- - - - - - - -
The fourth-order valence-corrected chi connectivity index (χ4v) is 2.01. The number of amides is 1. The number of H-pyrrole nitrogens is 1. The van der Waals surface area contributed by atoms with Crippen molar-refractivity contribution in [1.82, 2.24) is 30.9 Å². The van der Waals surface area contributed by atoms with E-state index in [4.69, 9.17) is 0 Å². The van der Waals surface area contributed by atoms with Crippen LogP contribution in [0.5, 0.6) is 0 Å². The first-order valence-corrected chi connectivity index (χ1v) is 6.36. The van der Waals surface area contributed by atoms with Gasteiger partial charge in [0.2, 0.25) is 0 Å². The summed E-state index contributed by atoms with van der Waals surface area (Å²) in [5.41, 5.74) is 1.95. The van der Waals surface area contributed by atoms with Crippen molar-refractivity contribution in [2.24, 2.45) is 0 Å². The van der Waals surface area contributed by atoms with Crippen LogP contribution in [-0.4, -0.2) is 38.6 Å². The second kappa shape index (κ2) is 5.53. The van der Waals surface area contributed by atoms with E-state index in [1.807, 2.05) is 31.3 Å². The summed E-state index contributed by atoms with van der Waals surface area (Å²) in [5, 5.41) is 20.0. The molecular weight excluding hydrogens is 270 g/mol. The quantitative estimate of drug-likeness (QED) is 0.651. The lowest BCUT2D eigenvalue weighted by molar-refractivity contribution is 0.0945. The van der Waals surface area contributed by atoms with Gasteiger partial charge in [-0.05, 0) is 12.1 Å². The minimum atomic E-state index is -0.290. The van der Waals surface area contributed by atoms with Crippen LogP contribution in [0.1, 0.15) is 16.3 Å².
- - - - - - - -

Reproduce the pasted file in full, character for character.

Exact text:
The fourth-order valence-corrected chi connectivity index (χ4v) is 2.01. The number of amides is 1. The number of H-pyrrole nitrogens is 1. The van der Waals surface area contributed by atoms with Crippen molar-refractivity contribution in [1.82, 2.24) is 30.9 Å². The van der Waals surface area contributed by atoms with E-state index in [4.69, 9.17) is 0 Å². The van der Waals surface area contributed by atoms with Crippen LogP contribution in [0.5, 0.6) is 0 Å². The first-order valence-corrected chi connectivity index (χ1v) is 6.36. The van der Waals surface area contributed by atoms with Gasteiger partial charge in [0.2, 0.25) is 0 Å². The summed E-state index contributed by atoms with van der Waals surface area (Å²) in [5.41, 5.74) is 1.95. The van der Waals surface area contributed by atoms with Crippen molar-refractivity contribution in [2.24, 2.45) is 0 Å². The van der Waals surface area contributed by atoms with Crippen LogP contribution in [-0.4, -0.2) is 38.6 Å². The second kappa shape index (κ2) is 5.53. The van der Waals surface area contributed by atoms with E-state index in [1.807, 2.05) is 31.3 Å². The summed E-state index contributed by atoms with van der Waals surface area (Å²) in [5, 5.41) is 20.0. The molecular weight excluding hydrogens is 270 g/mol. The quantitative estimate of drug-likeness (QED) is 0.651. The lowest BCUT2D eigenvalue weighted by molar-refractivity contribution is 0.0945. The van der Waals surface area contributed by atoms with Gasteiger partial charge in [-0.05, 0) is 12.1 Å². The minimum atomic E-state index is -0.290. The van der Waals surface area contributed by atoms with Crippen LogP contribution in [0.1, 0.15) is 16.3 Å².